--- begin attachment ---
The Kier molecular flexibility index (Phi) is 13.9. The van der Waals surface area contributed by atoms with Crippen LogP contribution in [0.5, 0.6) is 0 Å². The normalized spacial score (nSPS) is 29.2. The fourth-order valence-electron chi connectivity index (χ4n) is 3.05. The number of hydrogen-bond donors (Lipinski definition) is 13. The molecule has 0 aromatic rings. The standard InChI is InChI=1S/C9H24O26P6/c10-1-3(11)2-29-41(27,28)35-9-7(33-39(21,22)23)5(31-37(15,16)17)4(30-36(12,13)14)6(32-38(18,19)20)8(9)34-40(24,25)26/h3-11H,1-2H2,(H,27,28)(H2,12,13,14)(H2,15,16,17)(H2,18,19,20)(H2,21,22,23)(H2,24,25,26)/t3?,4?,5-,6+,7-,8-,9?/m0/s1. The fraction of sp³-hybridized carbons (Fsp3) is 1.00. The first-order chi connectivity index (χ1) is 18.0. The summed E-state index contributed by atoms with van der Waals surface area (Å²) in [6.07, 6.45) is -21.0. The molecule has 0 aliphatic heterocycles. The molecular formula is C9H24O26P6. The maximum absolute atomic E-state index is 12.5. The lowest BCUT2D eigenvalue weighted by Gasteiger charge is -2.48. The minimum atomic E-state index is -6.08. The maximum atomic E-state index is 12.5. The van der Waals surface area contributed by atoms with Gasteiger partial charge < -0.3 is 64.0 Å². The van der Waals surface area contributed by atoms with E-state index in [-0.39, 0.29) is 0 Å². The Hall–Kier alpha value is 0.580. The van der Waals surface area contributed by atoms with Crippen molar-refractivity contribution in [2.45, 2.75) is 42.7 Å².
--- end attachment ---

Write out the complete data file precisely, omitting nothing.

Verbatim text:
The Kier molecular flexibility index (Phi) is 13.9. The van der Waals surface area contributed by atoms with Crippen LogP contribution in [0.5, 0.6) is 0 Å². The normalized spacial score (nSPS) is 29.2. The fourth-order valence-electron chi connectivity index (χ4n) is 3.05. The number of hydrogen-bond donors (Lipinski definition) is 13. The molecule has 0 aromatic rings. The standard InChI is InChI=1S/C9H24O26P6/c10-1-3(11)2-29-41(27,28)35-9-7(33-39(21,22)23)5(31-37(15,16)17)4(30-36(12,13)14)6(32-38(18,19)20)8(9)34-40(24,25)26/h3-11H,1-2H2,(H,27,28)(H2,12,13,14)(H2,15,16,17)(H2,18,19,20)(H2,21,22,23)(H2,24,25,26)/t3?,4?,5-,6+,7-,8-,9?/m0/s1. The fraction of sp³-hybridized carbons (Fsp3) is 1.00. The first-order chi connectivity index (χ1) is 18.0. The summed E-state index contributed by atoms with van der Waals surface area (Å²) in [6.07, 6.45) is -21.0. The molecule has 0 aliphatic heterocycles. The molecular formula is C9H24O26P6. The maximum absolute atomic E-state index is 12.5. The lowest BCUT2D eigenvalue weighted by Gasteiger charge is -2.48. The minimum atomic E-state index is -6.08. The maximum atomic E-state index is 12.5. The van der Waals surface area contributed by atoms with Gasteiger partial charge < -0.3 is 64.0 Å². The van der Waals surface area contributed by atoms with E-state index in [-0.39, 0.29) is 0 Å². The Hall–Kier alpha value is 0.580. The van der Waals surface area contributed by atoms with Crippen molar-refractivity contribution in [2.45, 2.75) is 42.7 Å².